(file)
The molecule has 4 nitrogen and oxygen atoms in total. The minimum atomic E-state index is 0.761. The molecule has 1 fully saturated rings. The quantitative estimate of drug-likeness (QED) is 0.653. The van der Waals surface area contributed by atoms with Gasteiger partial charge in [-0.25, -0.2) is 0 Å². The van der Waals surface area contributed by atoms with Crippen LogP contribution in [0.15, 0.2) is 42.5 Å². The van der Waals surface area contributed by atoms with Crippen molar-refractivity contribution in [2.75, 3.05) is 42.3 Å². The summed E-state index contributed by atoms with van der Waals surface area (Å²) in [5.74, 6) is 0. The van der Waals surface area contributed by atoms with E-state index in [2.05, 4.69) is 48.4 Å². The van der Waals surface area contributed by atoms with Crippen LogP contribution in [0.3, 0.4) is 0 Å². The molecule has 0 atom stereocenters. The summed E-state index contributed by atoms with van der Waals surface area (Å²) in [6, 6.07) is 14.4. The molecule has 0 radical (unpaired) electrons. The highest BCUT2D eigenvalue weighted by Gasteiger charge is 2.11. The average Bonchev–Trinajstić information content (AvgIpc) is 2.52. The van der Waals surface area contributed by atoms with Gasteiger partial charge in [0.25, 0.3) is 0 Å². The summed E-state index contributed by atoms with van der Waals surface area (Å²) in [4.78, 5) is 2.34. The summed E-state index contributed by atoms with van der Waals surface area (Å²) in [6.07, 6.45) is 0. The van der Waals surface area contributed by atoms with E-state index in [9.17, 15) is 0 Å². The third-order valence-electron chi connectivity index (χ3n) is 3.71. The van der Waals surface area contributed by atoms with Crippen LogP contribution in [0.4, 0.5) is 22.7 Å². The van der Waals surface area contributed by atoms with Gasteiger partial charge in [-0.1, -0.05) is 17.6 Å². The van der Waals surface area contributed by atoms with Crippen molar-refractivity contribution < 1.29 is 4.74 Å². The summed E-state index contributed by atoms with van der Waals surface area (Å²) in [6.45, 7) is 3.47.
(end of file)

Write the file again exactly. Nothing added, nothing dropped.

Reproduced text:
The molecule has 4 nitrogen and oxygen atoms in total. The minimum atomic E-state index is 0.761. The molecule has 1 fully saturated rings. The quantitative estimate of drug-likeness (QED) is 0.653. The van der Waals surface area contributed by atoms with Gasteiger partial charge in [-0.25, -0.2) is 0 Å². The van der Waals surface area contributed by atoms with Crippen LogP contribution in [0.15, 0.2) is 42.5 Å². The van der Waals surface area contributed by atoms with Crippen molar-refractivity contribution in [2.75, 3.05) is 42.3 Å². The summed E-state index contributed by atoms with van der Waals surface area (Å²) in [5.74, 6) is 0. The van der Waals surface area contributed by atoms with E-state index in [2.05, 4.69) is 48.4 Å². The van der Waals surface area contributed by atoms with Crippen LogP contribution in [0.3, 0.4) is 0 Å². The molecule has 0 atom stereocenters. The summed E-state index contributed by atoms with van der Waals surface area (Å²) in [6, 6.07) is 14.4. The molecule has 0 radical (unpaired) electrons. The highest BCUT2D eigenvalue weighted by Gasteiger charge is 2.11. The average Bonchev–Trinajstić information content (AvgIpc) is 2.52. The van der Waals surface area contributed by atoms with Gasteiger partial charge in [0.25, 0.3) is 0 Å². The summed E-state index contributed by atoms with van der Waals surface area (Å²) in [4.78, 5) is 2.34. The summed E-state index contributed by atoms with van der Waals surface area (Å²) in [6.07, 6.45) is 0. The van der Waals surface area contributed by atoms with E-state index in [9.17, 15) is 0 Å². The third-order valence-electron chi connectivity index (χ3n) is 3.71. The van der Waals surface area contributed by atoms with Crippen LogP contribution in [0.4, 0.5) is 22.7 Å². The van der Waals surface area contributed by atoms with Gasteiger partial charge in [-0.1, -0.05) is 17.6 Å². The van der Waals surface area contributed by atoms with Crippen molar-refractivity contribution < 1.29 is 4.74 Å². The summed E-state index contributed by atoms with van der Waals surface area (Å²) in [6.45, 7) is 3.47.